Another SRA prosecution fails but regulator avoids costs order

SDT: SRA had duty to investigate

The Solicitors Regulation Authority (SRA) was justified in prosecuting two law firm partners even though all of the allegations were dismissed, a tribunal has ruled.

The Solicitors Disciplinary Tribunal (SDT) rejected a bid by Andrew Elliott Board and Christine Anne Haniver to be paid costs, although the regulator will have to swallow its own costs of £51,000.

The general rule in unsuccessful prosecutions is that, recognising the SRA’s public interest role, there is no order for costs unless the prosecution was improperly brought.

It is the third case we have reported just this month where a prosecution failed – the SRA was ordered to pay costs in one of them, but not the other.

The SDT said the rejected allegations here, over the lawyers’ conduct while acting under a client’s lasting power of attorney, were “serious ones” which had been brought to its attention by the Office for the Public Guardian (OPG).

This was not a case in which the SRA “had pursued an entirely hopeless case or had made such errors to render it a shambles from start to finish”, it went on.

The SRA had been under “a duty to investigate” and there was a case for the two lawyers to answer. While they had not been under an obligation to do so, they “had not helped themselves by not fully recording their decision making at the time”.

The tribunal added: “Whilst some of the evidence may have changed during the proceedings, the applicant had not acted unreasonably or disproportionally in pursuing the matter in the public interest.”

Mr Board, who qualified in 1973, was a former partner, and now a consultant, at Sussex firm Cornfield Law. Ms Haniver was a chartered legal executive and became a partner in 2010.

Client A had been a friend of Mr Board since his childhood and Cornfield Law had prepared his will. After his wife’s death, Client A, who had no children, lived alone.

As a “general observation”, the tribunal said it considered that the two lawyers were “credible and truthful witnesses” and that they had tried to do their best for their elderly client “in circumstances where his health and quality of life had been deteriorating to ensure that his remaining years were lived out in some comfort and contentment”.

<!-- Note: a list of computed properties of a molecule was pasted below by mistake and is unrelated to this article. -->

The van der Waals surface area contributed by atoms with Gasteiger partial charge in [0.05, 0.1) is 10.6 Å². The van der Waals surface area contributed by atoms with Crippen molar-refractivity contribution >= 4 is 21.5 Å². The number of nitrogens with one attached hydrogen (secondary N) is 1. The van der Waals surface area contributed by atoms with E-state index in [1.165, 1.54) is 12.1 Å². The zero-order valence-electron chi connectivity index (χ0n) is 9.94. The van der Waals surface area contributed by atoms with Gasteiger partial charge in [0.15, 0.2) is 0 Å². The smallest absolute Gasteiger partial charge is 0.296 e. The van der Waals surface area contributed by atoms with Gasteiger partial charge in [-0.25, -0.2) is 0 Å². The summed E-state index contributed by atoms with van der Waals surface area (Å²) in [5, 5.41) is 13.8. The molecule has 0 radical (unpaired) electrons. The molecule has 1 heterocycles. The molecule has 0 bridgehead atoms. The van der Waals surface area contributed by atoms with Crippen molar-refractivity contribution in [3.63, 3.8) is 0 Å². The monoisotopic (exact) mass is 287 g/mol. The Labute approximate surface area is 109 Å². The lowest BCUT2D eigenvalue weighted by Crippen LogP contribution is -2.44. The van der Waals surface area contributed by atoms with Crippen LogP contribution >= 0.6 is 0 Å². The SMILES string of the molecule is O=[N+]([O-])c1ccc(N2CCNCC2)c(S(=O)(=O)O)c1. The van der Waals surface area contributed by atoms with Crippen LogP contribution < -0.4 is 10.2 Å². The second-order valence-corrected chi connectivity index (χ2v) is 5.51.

The SDT said the OPG submitted a report to the SRA about Client A in August 2015 that identified concerns about the management of Client A’s finances, in particular that loans had been made on his behalf by Mr Board and Ms Haniver, acting as attorneys.

The OPG had been in the process of making an application to the Court of Protection to remove them as attorneys, but Client A then died.

The SRA accused the pair of allowing £15,000 held on behalf of Client A to be transferred to a company operated by his carer, Ms C, when it was not in his best interests.

Mr Board was accused of acting for Ms C or her company when there was a conflict of interest with his role as Client A’s attorney and Ms Haniver of permitting him to do so.

The two lawyers were also accused of failing to take adequate steps to recover repayment or interest on the loan of £15,000 and an earlier loan of £30,000.

A further allegation against Mr Board was that after client A died, he failed to secure repayment in his role as sole executor.

However, the SDT found that Client A had “enjoyed” the companionship of Ms C and “had been made to feel part of her family”.

It was satisfied that the two lawyers “had acted in Client A’s best interests in order to maintain as far as possible the help and support to Client A and upon which he had come to rely”.

The SDT said the second loan to Ms C’s company was not “inherently riskier” than the first, because the company was still “a viable business”. Although they were not repaid in full, both loans were secured.

The two lawyers should have “recorded with more detail” the reasoning behind the second loan, but Client A “willingly agreed” to make it.

“Despite appearances”, the tribunal said Mr Board had not been acting for Ms C’s company at the time of the second loan and there was no conflict of interest.

With respect to the alleged failure to recover interest and repayment of the loans, the tribunal said there had been “simple human error” by the two lawyers. The loss of interest was only £500 while the value of Client A’s estate was over £800,000.

After Ms C’s company ceased trading, the SDT said the lawyers had “exercised their professional judgment not to throw good money after bad in pursing the outstanding capital or interest element” of the loans.

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